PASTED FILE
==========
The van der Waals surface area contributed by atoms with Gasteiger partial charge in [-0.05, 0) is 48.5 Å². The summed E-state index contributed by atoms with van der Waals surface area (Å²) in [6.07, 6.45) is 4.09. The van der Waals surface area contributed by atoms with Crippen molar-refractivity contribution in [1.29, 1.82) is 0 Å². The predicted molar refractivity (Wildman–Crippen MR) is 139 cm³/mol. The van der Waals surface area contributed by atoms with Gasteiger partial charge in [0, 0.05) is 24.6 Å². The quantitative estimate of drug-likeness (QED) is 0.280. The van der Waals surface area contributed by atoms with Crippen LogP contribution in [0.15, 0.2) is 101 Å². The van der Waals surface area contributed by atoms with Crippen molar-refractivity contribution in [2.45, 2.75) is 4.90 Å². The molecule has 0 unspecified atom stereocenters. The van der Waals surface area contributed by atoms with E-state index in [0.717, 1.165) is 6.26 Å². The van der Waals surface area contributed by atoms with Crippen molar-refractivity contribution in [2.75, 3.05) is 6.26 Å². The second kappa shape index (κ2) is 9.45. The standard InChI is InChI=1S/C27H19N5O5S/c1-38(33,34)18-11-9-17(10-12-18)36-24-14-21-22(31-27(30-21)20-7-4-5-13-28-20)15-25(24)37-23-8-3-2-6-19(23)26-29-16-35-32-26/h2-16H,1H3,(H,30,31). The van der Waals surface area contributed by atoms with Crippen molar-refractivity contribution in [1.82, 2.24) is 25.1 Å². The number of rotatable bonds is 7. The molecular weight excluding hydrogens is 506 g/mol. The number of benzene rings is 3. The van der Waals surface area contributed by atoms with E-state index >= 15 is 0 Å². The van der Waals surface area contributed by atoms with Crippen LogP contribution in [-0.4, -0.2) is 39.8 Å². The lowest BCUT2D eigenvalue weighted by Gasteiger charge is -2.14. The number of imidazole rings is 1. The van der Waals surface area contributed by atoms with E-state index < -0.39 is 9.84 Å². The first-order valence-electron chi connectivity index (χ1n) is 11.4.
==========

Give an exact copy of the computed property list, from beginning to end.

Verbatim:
The van der Waals surface area contributed by atoms with Gasteiger partial charge in [-0.05, 0) is 48.5 Å². The summed E-state index contributed by atoms with van der Waals surface area (Å²) in [6.07, 6.45) is 4.09. The van der Waals surface area contributed by atoms with Crippen molar-refractivity contribution in [1.29, 1.82) is 0 Å². The predicted molar refractivity (Wildman–Crippen MR) is 139 cm³/mol. The van der Waals surface area contributed by atoms with Gasteiger partial charge in [0, 0.05) is 24.6 Å². The quantitative estimate of drug-likeness (QED) is 0.280. The van der Waals surface area contributed by atoms with Crippen LogP contribution in [0.15, 0.2) is 101 Å². The van der Waals surface area contributed by atoms with Crippen molar-refractivity contribution in [2.45, 2.75) is 4.90 Å². The molecule has 0 unspecified atom stereocenters. The van der Waals surface area contributed by atoms with E-state index in [0.717, 1.165) is 6.26 Å². The van der Waals surface area contributed by atoms with Crippen molar-refractivity contribution in [2.75, 3.05) is 6.26 Å². The second kappa shape index (κ2) is 9.45. The standard InChI is InChI=1S/C27H19N5O5S/c1-38(33,34)18-11-9-17(10-12-18)36-24-14-21-22(31-27(30-21)20-7-4-5-13-28-20)15-25(24)37-23-8-3-2-6-19(23)26-29-16-35-32-26/h2-16H,1H3,(H,30,31). The van der Waals surface area contributed by atoms with Crippen molar-refractivity contribution in [1.82, 2.24) is 25.1 Å². The number of rotatable bonds is 7. The molecular weight excluding hydrogens is 506 g/mol. The number of benzene rings is 3. The van der Waals surface area contributed by atoms with E-state index >= 15 is 0 Å². The van der Waals surface area contributed by atoms with Crippen LogP contribution in [-0.4, -0.2) is 39.8 Å². The lowest BCUT2D eigenvalue weighted by Gasteiger charge is -2.14. The number of imidazole rings is 1. The van der Waals surface area contributed by atoms with E-state index < -0.39 is 9.84 Å². The first-order valence-electron chi connectivity index (χ1n) is 11.4.